Five-year-old child pulled out from rubble after earthquake in Indonesia after being trapped for several days

Key points
  • A young boy was rescued after being trapped under rubble after an earthquake for three days.
  • Rescue operations are underway, rescue services are trying to find survivors who are missing or stranded in a series of aftershocks.
  • The devastating earthquake killed at least 271 people. Hundreds are injured.
Rescue services in the earthquake-hit Indonesian city of Chianjur on the third day of search operations found a five-year-old boy conscious, stuck in the rubble.
In a video released by the local fire department, the boy, named Azka, appeared calm as local officials lifted him to safety.

By this point, he had been trapped for three days without assistance.

“Only two people survived (besides him), his grandfather and younger brother,” said Azka’s cousin Salman Alfarisi, sitting next to the five-year-old child and holding his hand.
Mr Alfarisi also added that Azka’s mother did not survive the earthquake.
“There were five people in the house, three survived, two died. They were found today,” he said.

The video showed the couple in a makeshift medical tent where Azka was being treated.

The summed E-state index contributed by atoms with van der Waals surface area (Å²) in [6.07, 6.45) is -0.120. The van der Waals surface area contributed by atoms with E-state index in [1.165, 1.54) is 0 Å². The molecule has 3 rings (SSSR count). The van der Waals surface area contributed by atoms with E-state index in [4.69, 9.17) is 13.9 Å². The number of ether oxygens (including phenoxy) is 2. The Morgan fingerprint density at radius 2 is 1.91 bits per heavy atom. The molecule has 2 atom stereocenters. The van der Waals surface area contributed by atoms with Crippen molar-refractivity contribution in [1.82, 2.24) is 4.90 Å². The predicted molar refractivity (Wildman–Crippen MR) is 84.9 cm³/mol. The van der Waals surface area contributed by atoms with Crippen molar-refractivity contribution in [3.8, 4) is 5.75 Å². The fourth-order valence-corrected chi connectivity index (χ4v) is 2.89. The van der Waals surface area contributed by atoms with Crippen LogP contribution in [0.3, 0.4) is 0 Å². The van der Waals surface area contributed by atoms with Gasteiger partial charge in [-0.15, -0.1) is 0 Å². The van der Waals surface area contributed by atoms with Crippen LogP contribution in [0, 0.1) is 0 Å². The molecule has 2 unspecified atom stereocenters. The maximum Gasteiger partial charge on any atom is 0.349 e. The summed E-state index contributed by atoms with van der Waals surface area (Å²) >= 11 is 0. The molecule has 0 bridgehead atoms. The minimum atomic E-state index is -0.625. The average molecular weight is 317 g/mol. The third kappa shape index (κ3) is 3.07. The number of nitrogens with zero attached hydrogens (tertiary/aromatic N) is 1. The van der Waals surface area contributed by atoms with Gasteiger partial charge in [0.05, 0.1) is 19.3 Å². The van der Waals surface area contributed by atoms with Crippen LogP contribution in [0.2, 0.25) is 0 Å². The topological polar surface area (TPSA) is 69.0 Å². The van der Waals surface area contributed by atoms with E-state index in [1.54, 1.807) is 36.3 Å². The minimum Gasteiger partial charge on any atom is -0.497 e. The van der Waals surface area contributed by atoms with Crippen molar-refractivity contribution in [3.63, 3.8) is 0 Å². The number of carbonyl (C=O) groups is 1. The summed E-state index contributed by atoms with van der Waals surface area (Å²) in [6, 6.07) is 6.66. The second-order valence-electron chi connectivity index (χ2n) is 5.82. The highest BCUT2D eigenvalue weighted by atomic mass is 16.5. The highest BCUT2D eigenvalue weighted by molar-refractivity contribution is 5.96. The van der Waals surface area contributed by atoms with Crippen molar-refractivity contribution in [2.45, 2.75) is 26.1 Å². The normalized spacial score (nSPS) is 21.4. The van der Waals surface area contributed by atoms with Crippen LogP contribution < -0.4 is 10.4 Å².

Rescue work continues

Azka is one of the survivors of the recent devastating earthquake that destroyed buildings and caused landslides on Indonesia’s main island of West Java.

The 5.6 magnitude earthquake killed at least 271 people, including many children. 40 people were missing, hundreds of people were injured.

A schoolboy dressed in red walks past a destroyed Islamic boarding school caused by a magnitude 5.6 earthquake in Chianjur, Indonesia.

Indonesians are shaken by Monday’s earthquake, which struck at a shallow depth of 10km, followed by dozens of aftershocks. Source: EPA / ATTENTION WEDA/EPA

The earthquake occurred in the most densely populated region of Indonesia at a shallow depth of only 10 kilometers.

The earthquake caused significant damage to Cianjur, a city 75 kilometers from the capital city of Jakarta. Aftershocks were felt for several days after the initial earthquake.
Officials also confirmed that at least one village in the province was buried under the landslide that followed the quake.

Approximately 6,000 rescuers were deployed to carry out rescue operations on the ground, some of them equipped with heavy equipment to deal with landslides.

A collapsed building and debris from the streets in Chianjur, three people stand among the ruins.

Chanjur is located in a hilly area where many houses are built from a mixture of clay and concrete. Source: EPA / ATTENTION WEDA/EPA

More than 170 aftershocks have been recorded since Monday, including a 3.9 magnitude quake on Wednesday.

Indonesia often experiences seismic and volcanic activity due to its position on the Pacific Ring of Fire where tectonic plates collide.

The country also recorded frequent offshore earthquakes, with tremors reportedly stronger than those that hit West Java.